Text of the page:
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St. Paul's, London

( Originally Published 1915 )



The largest and most modern of the English cathedrals, was erected under the supervision of one architect, one master-mason, and one bishop, who lived to see it built, between 1675 and 1710. Sir Christopher Wren laid the foundation of the existing building June 21, 1675. It is built on the site of a former structure, one of the grandest of medieval churches, which was burned in the great fire in 1666.

Wren's trials were various and great, and in some things he erred, yet he proved to be, as a man and an architect, one of the noblest produced by his country, and his triumph after long struggles was such as few men secure.

The position of St. Paul's is noble and appropriate, and has sufficient elevation to give due prominence to the chief church of a mighty city, from the very heart of which the vast form arises amid the people in their daily life. It is the great landmark of London.

The exterior, the first thing to strike the eye of the traveler as he approaches from a distance, shows, throughout, two orders in two lofty stories, two high western towers or cupolas, and the immense mass of the dome, the drum of which is girdled by a colonnade.

St. Paul's is built in the form of a cross and bears a strong resemblance to St. Peter's at Rome. Its length from west to east is five hundred feet. The exterior is of two orders, the lower story Corinthian, and the upper story Composite. The lower story front, with its long and wide flight of steps, is very impressive as we come down the crowded Strand on the top of a 'bus. We notice the columns of the porch, while at right and left the wall is broken by pilasters and blind windows of the Renaissance pattern, but not very much ornamented. The second story presents similar features, but notice the central part surmounted by a pediment, the gable filled with sculpture. The dome is the crowning feature. Compare it with St. Peter's and the one at Florence. The height of the dome of the Pantheon is the same as its diameter, that of St. Peter's is twice its diameter, that of St. Paul's one and a half times its diameter.

The interior shows the effect of space of strong masses, and of broad plain surfaces divided by elaborate architectural ornament. The interior coloring is a whitish gray, relieved by lavish gilding on rich raised work in the high-arched ceiling. The monuments form worthy rivals to those in any church in the world military heroes, painters, engineers, and scientific men.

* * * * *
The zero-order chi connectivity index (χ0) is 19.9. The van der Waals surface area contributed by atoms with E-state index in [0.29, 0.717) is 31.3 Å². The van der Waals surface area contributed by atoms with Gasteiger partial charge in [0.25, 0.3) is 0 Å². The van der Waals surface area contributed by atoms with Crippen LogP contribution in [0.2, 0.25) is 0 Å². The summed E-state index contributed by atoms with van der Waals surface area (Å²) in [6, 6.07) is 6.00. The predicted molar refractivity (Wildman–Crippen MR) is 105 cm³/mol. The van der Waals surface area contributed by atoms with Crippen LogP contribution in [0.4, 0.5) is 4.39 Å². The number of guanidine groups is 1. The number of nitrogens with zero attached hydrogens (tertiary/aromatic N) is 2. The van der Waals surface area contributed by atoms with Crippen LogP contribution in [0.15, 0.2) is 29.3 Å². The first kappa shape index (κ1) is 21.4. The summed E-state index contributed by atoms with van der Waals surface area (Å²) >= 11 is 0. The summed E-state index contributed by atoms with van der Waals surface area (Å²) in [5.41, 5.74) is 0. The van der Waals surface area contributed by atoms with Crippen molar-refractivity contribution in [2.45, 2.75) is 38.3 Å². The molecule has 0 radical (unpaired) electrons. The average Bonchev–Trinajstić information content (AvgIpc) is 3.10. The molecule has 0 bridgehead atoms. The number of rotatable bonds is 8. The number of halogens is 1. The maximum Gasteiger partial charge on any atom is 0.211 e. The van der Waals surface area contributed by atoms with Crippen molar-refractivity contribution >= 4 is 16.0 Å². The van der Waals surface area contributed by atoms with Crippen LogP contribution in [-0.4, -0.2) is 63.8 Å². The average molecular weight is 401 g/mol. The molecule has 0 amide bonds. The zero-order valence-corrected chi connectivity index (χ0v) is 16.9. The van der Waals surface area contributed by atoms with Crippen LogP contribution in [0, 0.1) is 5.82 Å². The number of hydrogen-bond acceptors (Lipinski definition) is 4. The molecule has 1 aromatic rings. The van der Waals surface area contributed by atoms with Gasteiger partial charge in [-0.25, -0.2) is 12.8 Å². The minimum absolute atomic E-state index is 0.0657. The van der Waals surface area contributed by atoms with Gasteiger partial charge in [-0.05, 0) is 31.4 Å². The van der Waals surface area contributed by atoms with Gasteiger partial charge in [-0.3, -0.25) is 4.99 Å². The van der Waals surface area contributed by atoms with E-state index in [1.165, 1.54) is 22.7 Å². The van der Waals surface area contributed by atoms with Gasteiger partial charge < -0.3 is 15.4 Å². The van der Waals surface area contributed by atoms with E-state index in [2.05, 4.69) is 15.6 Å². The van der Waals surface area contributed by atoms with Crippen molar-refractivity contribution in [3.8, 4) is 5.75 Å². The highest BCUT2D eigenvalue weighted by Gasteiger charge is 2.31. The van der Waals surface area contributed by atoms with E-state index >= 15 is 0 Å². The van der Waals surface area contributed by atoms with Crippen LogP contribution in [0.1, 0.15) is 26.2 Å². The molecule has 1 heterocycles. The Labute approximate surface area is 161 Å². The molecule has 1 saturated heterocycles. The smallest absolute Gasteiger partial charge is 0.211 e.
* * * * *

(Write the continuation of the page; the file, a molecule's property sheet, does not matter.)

The view from the golden gallery, a broad stone walk around the outside of the base of the cupola, is unique, extending as it does across the most enormous stretch of human habitations to be seen on earth.

The services held daily and three times on Sunday are impressive. There are special services for notable occasions. One of the most striking of them, held in June, is the annual meeting of the charity children of London who, to the number 3,500, are grouped in seats that rise in long slopes from the pavement to the arches above the aisles. The whites and scarlets of the girls' dresses are strongly contrasted with the black of the boys' clothing. Finally the many thousands on the floor unite with the children in the full service. " One can seldom feel such a thrill," says Hunnewell, " as is given by the simplicity and power of the children's singing with its precision, tone and freshness joined with that of the great congregation."

STORY AND ANECDOTE

When St. Paul's was building, one of the board of directors insisted that it should have a spire. Wren drew a plan with a gorgeous spire on top of the dome, but never meant that it should be built. It still remains on paper.

Macaulay's imagination pictures a future time when some traveler from New Zealand should stand upon a The Renaissance broken arch of London bridge and in the midst of a vast solitude sketch the ruins of St. Paul's. In the year of the great plague in London, three hundred beds were placed in the church.

In, the year 1600, the wonderful dancing horse, named Morocco, shod with silver shoes walked up one of the towers of St. Paul's.

It is the only Renaissance cathedral in England, and is the only cathedral in England that has a dome.

It is said that the cost of St. Paul's, about four million dollars, was paid by a tax on all the coal brought into London.

Upon the grave of Christopher Wren is the inscription, " Reader, if you would see my monument, look around you." In beginning the work Wren accidentally drew the dome and its dimensions upon a gravestone inscribed " Resurgam " I shall rise again. This circumstance is commemorated in the cathedral itself by a stone over the pediment of the southern portal upon which is sculptured a Phoenix rising from the flames with the motto " Resurgam."

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